As China continues to hunt down and arrest members of a house church in Sichuan Province, many of the 100 or more Christians arrested reportedly pledged in advance to persevere even until death.
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Members of Autumn Rain Baptist Church in Sichuan, China, at worship in October. About 100 of them were jailed beginning Dec. 9 for their faith.
Gina Goh, Southeast Asia regional manager for International Christian Concern, said many leaders of Autumn Rain Covenant Church – also translated by some as Early Rain Covenant Church – counted the cost and pledged faithfulness in advance of arrests at homes, workplaces and on the streets that have continued since Dec. 9.
“I think a lesson we can learn from them is they continue to say that, ‘No matter what may come, we will continue to serve the Lord. We will continue to stand strong in our faith,’” Goh told Baptist Press Dec. 11. “As was demonstrated in this church, … their pastor, a lot of elders, actually wrote letters to their congregation saying that, ‘We will not bend, even if it means jail, even if it means death. We will continue to preserve our faith.’”
Those arrested are being beaten, tortured and denied food and restroom accommodations, Goh said, according to accounts and photos from four released to house arrest or police surveillance. Among abuse, Christians were dragged, stepped on and tied to chairs and had handfuls of hair pulled from their scalp. In many cases, no charges have been filed or announced.
The continuing arrests are the latest in government persecution of Christians that has escalated under President Xi Jinping’s ramped up efforts to “Sinicize” religion, bypassing religious freedom that is guaranteed in the country’s constitution.
Church elder Li Yingqiang, who evaded arrest until 2 a.m. Dec. 11 by hiding, wrote a letter before his arrest to other members in seclusion, World Magazine reported today.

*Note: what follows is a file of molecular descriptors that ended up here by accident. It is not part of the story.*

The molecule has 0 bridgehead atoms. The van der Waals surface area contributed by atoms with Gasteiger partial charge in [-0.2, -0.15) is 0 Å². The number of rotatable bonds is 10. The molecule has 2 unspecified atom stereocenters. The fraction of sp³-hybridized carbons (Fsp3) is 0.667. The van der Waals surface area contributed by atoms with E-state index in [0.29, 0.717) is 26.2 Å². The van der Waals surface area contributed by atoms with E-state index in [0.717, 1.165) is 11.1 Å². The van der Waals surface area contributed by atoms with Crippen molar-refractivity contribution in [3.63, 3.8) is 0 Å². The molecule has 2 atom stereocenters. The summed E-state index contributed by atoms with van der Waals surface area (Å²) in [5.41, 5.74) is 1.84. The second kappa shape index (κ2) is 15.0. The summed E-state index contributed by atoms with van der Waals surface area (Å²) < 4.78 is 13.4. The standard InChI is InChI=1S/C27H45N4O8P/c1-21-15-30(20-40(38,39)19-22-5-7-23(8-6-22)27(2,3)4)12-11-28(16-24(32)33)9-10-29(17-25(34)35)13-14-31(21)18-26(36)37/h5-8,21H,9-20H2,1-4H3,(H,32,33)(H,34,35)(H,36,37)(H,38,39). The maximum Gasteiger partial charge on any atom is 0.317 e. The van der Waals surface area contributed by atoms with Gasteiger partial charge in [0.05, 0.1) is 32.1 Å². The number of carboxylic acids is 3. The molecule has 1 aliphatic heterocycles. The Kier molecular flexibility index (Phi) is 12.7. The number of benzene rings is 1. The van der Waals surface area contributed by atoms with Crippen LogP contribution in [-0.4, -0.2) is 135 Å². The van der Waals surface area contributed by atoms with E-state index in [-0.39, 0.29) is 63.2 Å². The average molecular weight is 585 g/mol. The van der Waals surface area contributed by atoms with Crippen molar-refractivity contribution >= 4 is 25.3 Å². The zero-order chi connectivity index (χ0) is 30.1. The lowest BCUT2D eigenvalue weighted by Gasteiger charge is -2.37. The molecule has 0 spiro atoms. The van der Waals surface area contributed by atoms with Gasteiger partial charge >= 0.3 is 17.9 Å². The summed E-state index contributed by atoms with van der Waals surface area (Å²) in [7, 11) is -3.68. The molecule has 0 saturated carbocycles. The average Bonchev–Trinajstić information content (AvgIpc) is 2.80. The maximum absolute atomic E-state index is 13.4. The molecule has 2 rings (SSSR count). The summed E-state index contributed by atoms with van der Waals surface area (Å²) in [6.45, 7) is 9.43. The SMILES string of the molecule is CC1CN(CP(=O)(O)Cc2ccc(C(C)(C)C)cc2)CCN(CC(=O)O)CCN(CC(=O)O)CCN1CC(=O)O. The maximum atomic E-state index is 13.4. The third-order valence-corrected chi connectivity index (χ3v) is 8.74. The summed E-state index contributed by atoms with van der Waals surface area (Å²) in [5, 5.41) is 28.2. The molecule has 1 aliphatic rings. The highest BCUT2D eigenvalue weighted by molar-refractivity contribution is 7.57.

“Beloved brothers and sisters, I am writing this letter in hiding,” World Magazine quoted the communication. “May you all be filled with joy in the Gospel of Christ. May you welcome, filled with hope, the even heavier cross and more difficult lives that lie ahead of you. Christ is Lord. Grace is King. Bear the cross. Keep the faith.”
The government tactic of arresting church members and leaders while they conduct their daily lives is not new to China, Goh said. But the latest incident, he said, represents an escalation in scope.
“This is not completely new, but for something that is this largescale, it is new for sure,” Goh told BP. Intimidating church members and leaders, she said, is designed to make the churches dismantle and force allegiance to the Three-Self Church controlled by the Chinese Communist Party (CCP). Three-Self congregations must display government flags, sing patriotic songs and praise government leaders.
Xi’s religious restrictions enacted in 2017 and tightened in February are preempting China’s constitution.
“The constitution should be the highest law that everyone expects. And this set of rules cannot override constitution,” Goh said. “But China claims to be a country that follows the rule of law, when in reality it doesn’t. It just kind of does things as it wants.
“A lot of Christians even before this set of rules was enacted, they were prepared that the colder winter was coming, and they actually braced themselves for it,” Goh said.
Underground congregations and house churches have been meeting in smaller groups of five or 10 to avoid detection. But the Rain Covenant congregation has countered persecution by remaining visible. Its leaders have been vocal opponents of religious persecution.
“Autumn Rain Covenant Church, they are actually very brave,” Goh said. “They continue to push for being able to worship in public. Once their venue was cracked down, they actually brought their worship to the streets … This really irked the authorities.
“They basically want to crack down on (Autumn Rain) to serve as an example to smaller churches,” Goh said. Autumn Rain has several locations that comprise a membership of a thousand or more, she estimated.
The international community should continue to advocate for religious freedom in China, Goh said. And individual Christians, she noted, should support American churches and missionaries trying to help and encourage those persecuted.
“I know of initiatives that are also trying to reach out to these underground churches and Christians” she said, “trying to teach them how to react spiritually but also legally. They need this kind of help as well. Other than praying for them, if there is a way for you to support this type of initiative … and asking them how we can pray, I think that will be helpful as well.”
In September, government officials disrupted services at five or more churches in at least four provinces in central, southern and southwestern China, removing crosses, blocking entrances, disbanding worship and harassing members.
The ICC, China Aid founder and president Bob Fu and other international religious watchdog groups have described Chinese government persecution as comparable to Maoism.